The Open Web Application Security Project (OWASP) is a community that produces information and tools in the field of web application security like the Core Rule Set (CRS). The CRS is a set of generic attack detection rules for use with ModSecurity. The CRS aims to protect web applications from a wide range of attacks, including the OWASP Top 10, with minimum false alerts. The Core Rule Set provides protection against many common attack categories including:
The current version of the CRS is 3.0.2.
There are three types of important files included in this rule set: configuration, rule sets, and data files. The rule sets and data files are located in the rules folder while the configuration resides in the main directory. The list below will describe the file naming scheme and the purpose of each set of files.
crs-setup.confis the main configuration file for the CRS. It gives the user a way to edit the default actions of the CRS.
90Xfiles are rule exclusions to combat false positives.
91Xfiles detect malicious clients (scanners and bots).
92Xfiles detect protocol violations.
94Xfiles detect application attacks (SQLi, LFI, XSS, PHP, RFI, LFI).
95Xfiles detect data leaks.
*.datafiles hold information for the previous rules. For example
sql-errors.datawill be used to scan the response body for SQL errors, to prevent data leakages.
A disruptive action occurs when a successful rule blocks or denies a request. As of ModSecurity V3, the default scoring method is called Anomaly Scoring. Anomaly Scoring is less harsh than Traditional disruptive methods. The goal of Anomaly Scoring is to reduce the number of false positives. To do this, there is a threshold that must be hit for a disruptive action to occur. Each successful SecRule will increment a counter rather than block automatically. This is done using the
As shown above, the variable
anomaly_score is incremented by
critical_anomaly_score, a variable set in
crs-setup.conf in rule
900110. Specific rules can be set to block a request once a specific anomaly score threshold has been broken. There are four default anomaly scoring levels:
critical_anomaly_score, set to 5, is generated by application attack rules (
94Xfiles). This usually results in an automatic deny/block.
error_anomaly_score, set to 4, is generated by outbound leakage rules (
95X files). This usually results in an automatic deny/block.
warning_anomaly_score, set to 3, is generated by malicious client rules (
notice_anomaly_score, set to 2, is generated by protocol rules (
The two main anomaly score are
outbound_anomaly_score_threshold, set to 5 and 4 by default. These thresholds represent request threshold and response threshold. There are other thresholds used throughout the CRS. Some SecRules check just against the anomaly score, like the example above. Another example is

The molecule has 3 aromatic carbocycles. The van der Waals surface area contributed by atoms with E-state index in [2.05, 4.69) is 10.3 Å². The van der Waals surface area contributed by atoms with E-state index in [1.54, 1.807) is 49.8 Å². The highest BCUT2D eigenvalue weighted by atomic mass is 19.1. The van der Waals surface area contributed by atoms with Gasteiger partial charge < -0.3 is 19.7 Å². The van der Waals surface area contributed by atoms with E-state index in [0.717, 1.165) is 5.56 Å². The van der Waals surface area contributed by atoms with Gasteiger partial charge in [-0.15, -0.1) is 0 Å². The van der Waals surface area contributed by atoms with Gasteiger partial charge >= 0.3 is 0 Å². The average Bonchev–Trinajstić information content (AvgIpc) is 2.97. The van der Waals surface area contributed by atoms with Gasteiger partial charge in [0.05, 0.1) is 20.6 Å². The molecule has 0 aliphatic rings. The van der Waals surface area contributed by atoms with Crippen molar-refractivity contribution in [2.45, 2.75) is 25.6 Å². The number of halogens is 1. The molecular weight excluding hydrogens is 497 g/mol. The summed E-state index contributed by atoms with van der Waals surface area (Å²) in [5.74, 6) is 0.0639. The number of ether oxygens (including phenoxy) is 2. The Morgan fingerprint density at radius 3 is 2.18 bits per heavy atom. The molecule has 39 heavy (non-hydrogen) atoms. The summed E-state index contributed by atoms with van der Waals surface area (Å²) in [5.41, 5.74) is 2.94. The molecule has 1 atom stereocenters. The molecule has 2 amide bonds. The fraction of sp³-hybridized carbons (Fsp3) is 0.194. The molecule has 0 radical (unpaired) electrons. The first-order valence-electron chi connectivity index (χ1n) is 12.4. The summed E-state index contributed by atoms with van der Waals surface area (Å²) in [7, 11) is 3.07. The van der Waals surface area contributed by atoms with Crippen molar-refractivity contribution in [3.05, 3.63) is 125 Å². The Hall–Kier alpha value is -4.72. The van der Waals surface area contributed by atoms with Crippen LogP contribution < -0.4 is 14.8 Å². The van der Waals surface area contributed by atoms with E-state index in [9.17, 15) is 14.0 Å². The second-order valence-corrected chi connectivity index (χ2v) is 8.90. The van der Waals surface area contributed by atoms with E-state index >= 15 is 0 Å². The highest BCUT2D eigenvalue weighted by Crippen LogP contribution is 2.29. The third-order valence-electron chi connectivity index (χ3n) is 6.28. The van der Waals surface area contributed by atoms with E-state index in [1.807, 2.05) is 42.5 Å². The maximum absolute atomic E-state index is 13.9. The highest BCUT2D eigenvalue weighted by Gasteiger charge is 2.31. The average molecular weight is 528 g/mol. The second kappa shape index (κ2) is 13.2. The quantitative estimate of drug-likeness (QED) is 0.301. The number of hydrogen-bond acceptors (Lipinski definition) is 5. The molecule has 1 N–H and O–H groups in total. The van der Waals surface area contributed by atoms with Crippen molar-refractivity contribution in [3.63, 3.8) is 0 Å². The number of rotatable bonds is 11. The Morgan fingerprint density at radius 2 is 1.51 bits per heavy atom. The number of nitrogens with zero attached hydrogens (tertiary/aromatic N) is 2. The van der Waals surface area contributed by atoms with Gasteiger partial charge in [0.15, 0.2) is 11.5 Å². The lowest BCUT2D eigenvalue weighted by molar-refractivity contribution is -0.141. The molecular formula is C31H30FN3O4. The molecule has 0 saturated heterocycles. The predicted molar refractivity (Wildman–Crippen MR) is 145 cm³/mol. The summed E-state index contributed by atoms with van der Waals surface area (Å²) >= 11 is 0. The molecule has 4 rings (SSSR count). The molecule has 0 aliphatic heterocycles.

sql_injection_score which scores the risk of SQLi related issues. Other thresholds are set in the file
REQUEST-901-INITIALIZATION.conf in rule
Another way to combat false positives is the inclusion of a paranoia level. The paranoia level dictates how many rules should be considered. The higher the paranoia level, the more rules that are enabled, possibly creating false positives. The default paranoia level is 1. Rules with a paranoia level 2 or higher will log be logged in the audit log. The paranoia level is set in the file
REQUEST-901-INITIALIZATION.conf in rule
900000. The paranoia levels are as follows:
Before going into production, it is best to see how Varnish WAF works with the current web application. There can be false positives blocking users where they should not be blocked and take up unnecessary compute resources. A method to scale down the amount of false positives is shown in the following steps:
crs-setup.confset the rule,
900110, containing the inbound and outbound anomaly thresholds to a very high number such as 1,000 to make sure all requests pass through (resulting in no little to no blocked requests).
O’Reilly has a tutorial about limiting the amount of false positives that follows similar logic as the one described above but with some useful grep based tools to further examine the amount of false positives. Furthermore, some other tools that will help you navigate your web application looking for vulnerabilities like those in the OWASP top 10, include OWASP’s Zed Attack Proxy Protocol, Zap, and Nikito. Both of these tools are open source projects that scan and attack web applications to help fill security holes. The usage of these tools are outside of the scope of this documentation.